4 Henrico high schools named among Virginia’s best

This is an archived article and the information in the article may be outdated. Please look at the time stamp on the story to see when it was last updated.

Virginia best

HENRICO COUNTY, Va. — Four Henrico County high schools ranked in the top 50 best high schools in Virginia,  as ranked by U.S. News & World Report. Virginia’s Top 50 included Deep Run High School (#17), Mills Godwin High School (#28), Douglas Freeman High School (#33) and Henrico High School (#44). With four ranked high schools, Hernico was second only to Fairfax County in terms of Virginia schools that made the list.

“This recognition is the direct result of the outstanding work done by our faculty, our hard-working students, the strong partnership we have with our parents and our community and the support of the HCPS School Board and central office staff,” Deep Run principal Lenny Pritchard said in a statement.

The list also included Richmond Community High School (#8) and Open High School (#24) in Richmond, Cosby High School (#25) and Midlothian High School (#34) in Chesterfield and Atlee High School (#32) and Hanover High School (#35) in Hanover.

The magazine analyzed 2012-13 data for more than 29,000 public high schools in all 50 states and the District of Columbia. It named 2,527 – 12.8 percent – as gold or silver medal winners. Only a state’s gold and silver medalists are ranked. The magazine ranked 52 schools in Virginia.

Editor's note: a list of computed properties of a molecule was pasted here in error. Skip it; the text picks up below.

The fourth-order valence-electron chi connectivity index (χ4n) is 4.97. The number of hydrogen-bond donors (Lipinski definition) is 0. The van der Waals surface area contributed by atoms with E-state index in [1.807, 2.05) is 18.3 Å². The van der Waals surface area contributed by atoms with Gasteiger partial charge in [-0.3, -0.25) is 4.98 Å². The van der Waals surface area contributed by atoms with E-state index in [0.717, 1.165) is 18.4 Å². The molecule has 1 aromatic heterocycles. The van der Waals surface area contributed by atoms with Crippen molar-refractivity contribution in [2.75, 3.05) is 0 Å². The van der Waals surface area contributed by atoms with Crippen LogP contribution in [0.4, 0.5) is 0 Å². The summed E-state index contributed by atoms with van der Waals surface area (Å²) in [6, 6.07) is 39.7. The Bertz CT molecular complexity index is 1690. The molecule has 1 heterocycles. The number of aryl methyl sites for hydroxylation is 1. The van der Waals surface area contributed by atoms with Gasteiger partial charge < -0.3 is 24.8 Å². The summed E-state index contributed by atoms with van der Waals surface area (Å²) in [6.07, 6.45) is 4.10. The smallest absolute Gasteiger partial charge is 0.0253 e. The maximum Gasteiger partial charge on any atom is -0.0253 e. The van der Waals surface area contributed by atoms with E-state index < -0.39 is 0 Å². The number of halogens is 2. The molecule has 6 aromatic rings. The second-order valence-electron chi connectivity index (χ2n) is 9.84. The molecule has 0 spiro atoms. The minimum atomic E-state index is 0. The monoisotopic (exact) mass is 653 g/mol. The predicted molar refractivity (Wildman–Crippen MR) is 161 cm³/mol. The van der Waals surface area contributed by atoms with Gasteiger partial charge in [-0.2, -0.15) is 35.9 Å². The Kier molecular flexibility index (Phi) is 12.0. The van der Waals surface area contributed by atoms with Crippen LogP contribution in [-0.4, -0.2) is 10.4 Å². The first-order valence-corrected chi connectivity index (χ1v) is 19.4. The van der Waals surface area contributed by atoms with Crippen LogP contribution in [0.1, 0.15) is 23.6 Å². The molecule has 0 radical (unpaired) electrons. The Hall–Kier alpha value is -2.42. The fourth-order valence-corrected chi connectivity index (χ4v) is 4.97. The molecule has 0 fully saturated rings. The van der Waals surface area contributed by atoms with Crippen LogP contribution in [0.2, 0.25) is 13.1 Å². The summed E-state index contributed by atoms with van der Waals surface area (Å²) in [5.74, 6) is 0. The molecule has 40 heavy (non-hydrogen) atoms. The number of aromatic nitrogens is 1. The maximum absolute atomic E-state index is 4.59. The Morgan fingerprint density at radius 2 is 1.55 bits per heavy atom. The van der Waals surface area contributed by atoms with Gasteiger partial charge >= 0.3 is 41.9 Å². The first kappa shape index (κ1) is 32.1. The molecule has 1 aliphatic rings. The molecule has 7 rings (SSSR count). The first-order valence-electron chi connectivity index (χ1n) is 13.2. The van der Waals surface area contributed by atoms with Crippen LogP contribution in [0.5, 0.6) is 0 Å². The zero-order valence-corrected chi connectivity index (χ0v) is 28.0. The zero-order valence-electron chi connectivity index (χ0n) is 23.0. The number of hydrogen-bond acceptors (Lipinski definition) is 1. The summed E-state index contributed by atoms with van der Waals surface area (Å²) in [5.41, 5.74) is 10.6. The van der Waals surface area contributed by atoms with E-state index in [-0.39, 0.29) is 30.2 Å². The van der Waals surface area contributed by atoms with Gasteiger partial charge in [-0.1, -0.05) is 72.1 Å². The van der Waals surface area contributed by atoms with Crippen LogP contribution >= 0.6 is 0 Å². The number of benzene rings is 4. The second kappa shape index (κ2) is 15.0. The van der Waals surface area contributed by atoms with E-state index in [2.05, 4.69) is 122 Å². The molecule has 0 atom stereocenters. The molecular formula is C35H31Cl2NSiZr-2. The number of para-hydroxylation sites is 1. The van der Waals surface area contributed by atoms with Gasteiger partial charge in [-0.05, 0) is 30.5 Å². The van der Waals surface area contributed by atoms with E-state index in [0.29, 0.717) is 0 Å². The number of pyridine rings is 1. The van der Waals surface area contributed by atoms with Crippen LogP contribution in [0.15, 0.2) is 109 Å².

The rankings were based not just on how top students performed, but whether schools’ least-advantaged groups were exceeding statistical expectations. The evaluation used three steps:

First, the methodology used reading and math scores on state tests to see if a school’s students were doing better than statistically expected for their state. Researchers looked at scores of the entire student body and then factored in the percentage of economically disadvantaged students – who tend to score lower – exceeding statistical expectations.

For schools passing the first step, the second hurdle used reading and math scores to assess whether the school’s disadvantaged students – black, Hispanic and low-income – were outperforming other disadvantaged students in the state.

Schools that made it through the first two steps were eligible to be judged nationally on college readiness using Advanced Placement or International Baccalaureate test data. This step attempts to measure which schools produced the best college-level achievement for the highest percentages of their students.

Notice: you are using an outdated browser. Microsoft does not recommend using IE as your default browser. Some features on this website, like video and images, might not work properly. For the best experience, please upgrade your browser.